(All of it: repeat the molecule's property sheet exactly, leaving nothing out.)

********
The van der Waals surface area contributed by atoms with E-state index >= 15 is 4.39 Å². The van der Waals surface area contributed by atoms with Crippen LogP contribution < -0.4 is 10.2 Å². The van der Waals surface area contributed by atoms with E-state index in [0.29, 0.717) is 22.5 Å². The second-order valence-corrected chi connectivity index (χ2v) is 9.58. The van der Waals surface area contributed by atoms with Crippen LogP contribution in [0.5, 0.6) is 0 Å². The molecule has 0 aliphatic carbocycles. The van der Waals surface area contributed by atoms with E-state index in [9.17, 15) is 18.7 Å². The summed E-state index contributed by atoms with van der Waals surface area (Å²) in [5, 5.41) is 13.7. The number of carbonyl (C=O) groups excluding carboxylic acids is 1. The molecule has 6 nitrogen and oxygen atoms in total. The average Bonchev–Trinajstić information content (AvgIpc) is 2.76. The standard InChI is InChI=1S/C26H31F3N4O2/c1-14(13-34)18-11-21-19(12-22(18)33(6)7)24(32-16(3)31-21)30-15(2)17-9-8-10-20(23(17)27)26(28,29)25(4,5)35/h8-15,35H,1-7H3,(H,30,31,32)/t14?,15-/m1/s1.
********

The van der Waals surface area contributed by atoms with E-state index >= 15 is 4.39 Å². The van der Waals surface area contributed by atoms with Crippen LogP contribution < -0.4 is 10.2 Å². The van der Waals surface area contributed by atoms with E-state index in [0.29, 0.717) is 22.5 Å². The second-order valence-corrected chi connectivity index (χ2v) is 9.58. The van der Waals surface area contributed by atoms with Crippen LogP contribution in [0.5, 0.6) is 0 Å². The molecule has 0 aliphatic carbocycles. The van der Waals surface area contributed by atoms with E-state index in [9.17, 15) is 18.7 Å². The summed E-state index contributed by atoms with van der Waals surface area (Å²) in [5, 5.41) is 13.7. The number of carbonyl (C=O) groups excluding carboxylic acids is 1. The molecule has 6 nitrogen and oxygen atoms in total. The average Bonchev–Trinajstić information content (AvgIpc) is 2.76. The standard InChI is InChI=1S/C26H31F3N4O2/c1-14(13-34)18-11-21-19(12-22(18)33(6)7)24(32-16(3)31-21)30-15(2)17-9-8-10-20(23(17)27)26(28,29)25(4,5)35/h8-15,35H,1-7H3,(H,30,31,32)/t14?,15-/m1/s1.